You won't generally have a problem finding accommodations anywhere you go in Luzon.

Domestic tourists usually travel as families and group of friends so you will see a lot of family rooms and bunk bed rooms.

The country does see its own share of backpackers so hostels and guesthouses with dormitory type rooms are also on the rise.

Mountainous regions like the Cordillera Mountains usually have very basic homestays.

In places like Batad, for example, the weather is colder but there is not hot water if you need to shower. This may be a challenge for some but is all part of the rustic experience.

Where to eat on Luzon

Luzon is a great place to embark on a culinary adventure.

Bicolano cuisine is defined by its heavy use of coconut milk and hot chili with bicol express and laing as their signature dishes.

The Ilocanos meanwhile love their vegetables so it's a great place to feast on dishes like pinakbet or dinengdeng.

Pampanga has a festival dedicated solely to a pork dish that was recently endorsed by world famous chef Anthony Bourdain, the flavour packed sisig.

The Cordillera Mountains has the controversial pinikpikan while the Bulacaenos takes pride in how they can whip the best tasting food out of what the rivers and farmlands provide.

How to get around Luzon

Navigating your way around the provinces of Luzon is not really a problem.

Tricycles and to some extent pedicabs are ideal for shorter distances within towns and barangays.

Jeepneys also abound and are an inexpensive way to get around.

Commuting around Manila can be complicated but taxis are common. There are also taxi hailing services like Uber and Grab. City buses and taxis are rampant but their routes can be a bit confusing even for locals. Traffic can be horrendous especially around EDSA but there's MRT and LRT if you're in a hurry. Expect it to be cramped especially on weekdays though.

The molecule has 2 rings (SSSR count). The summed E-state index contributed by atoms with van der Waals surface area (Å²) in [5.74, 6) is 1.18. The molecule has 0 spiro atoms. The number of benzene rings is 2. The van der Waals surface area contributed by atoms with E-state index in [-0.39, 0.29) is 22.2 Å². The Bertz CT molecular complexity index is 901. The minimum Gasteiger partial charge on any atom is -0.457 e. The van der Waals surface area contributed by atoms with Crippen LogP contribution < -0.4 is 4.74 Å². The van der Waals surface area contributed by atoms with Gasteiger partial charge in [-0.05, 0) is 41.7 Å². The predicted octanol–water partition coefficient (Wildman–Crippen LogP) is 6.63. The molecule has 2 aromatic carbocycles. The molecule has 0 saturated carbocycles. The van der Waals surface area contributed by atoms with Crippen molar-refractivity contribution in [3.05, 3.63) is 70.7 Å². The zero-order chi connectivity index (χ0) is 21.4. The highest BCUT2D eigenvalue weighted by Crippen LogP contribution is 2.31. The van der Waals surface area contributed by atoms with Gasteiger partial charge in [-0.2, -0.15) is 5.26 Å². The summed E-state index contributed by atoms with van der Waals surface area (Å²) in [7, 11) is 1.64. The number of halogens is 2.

How to get to and from Luzon

By air

Luzon currently has 4 international airports.

Ninoy Aquino International Airport is the premier gateway and the busiest with over 30 airlines flying passengers in from around the world. It serves as a hub for multiple airlines such as AirAsia, Cebu Pacific, Philippine Airlines, and PAL Express. Other airlines that operate from there includes KLM, Asiana Airlines, Cathay Pacific, Delta, Singapore Airlines, Emirates, and Qantas Airways.

Clark International Airport (previously Diosdado Macapagal International Airport) is located inside Clark Freeport Zone in the province of Pampanga a few hours from Manila and also serves both domestic and overseas flights.

Air Juan and its fleet of seaplanes operate from the Subic Bay International Airport.

Besides domestic flights, Laoag International Airport also receives flights coming from China and Korea.

Northern Luzon is accessible by air via the aforementioned airport in Laoag, Ilocos Norte, Basco Airport in Batanes, Tuguegarao in Cagayan, and Cauayan in Isabela.

On the Southern part, there's Legazpi Airport in Albay Province and Naga (Pili) Airport in Camarines Sur.

By boat

As an archipelago, the islands including Luzon are accessible by sea. There are cargo ships and passenger ferries that regularly depart Manila. Cruise ships also frequently call on Manila Port.

By bus

There are numerous bus companies that ply the highways connecting various provinces and municipalities. These buses depart from different parts of Manila at practically all hours.

Is Luzon a safe place to visit?

Luzon is generally a safe place with no terrorist threat that tourists associate with Southern Philippines. People in the provinces are warm and friendly. However, Manila does have its own share of dangers and annoyances prevalent in big cities. Just exercise caution to avoid falling victim to petty criminals.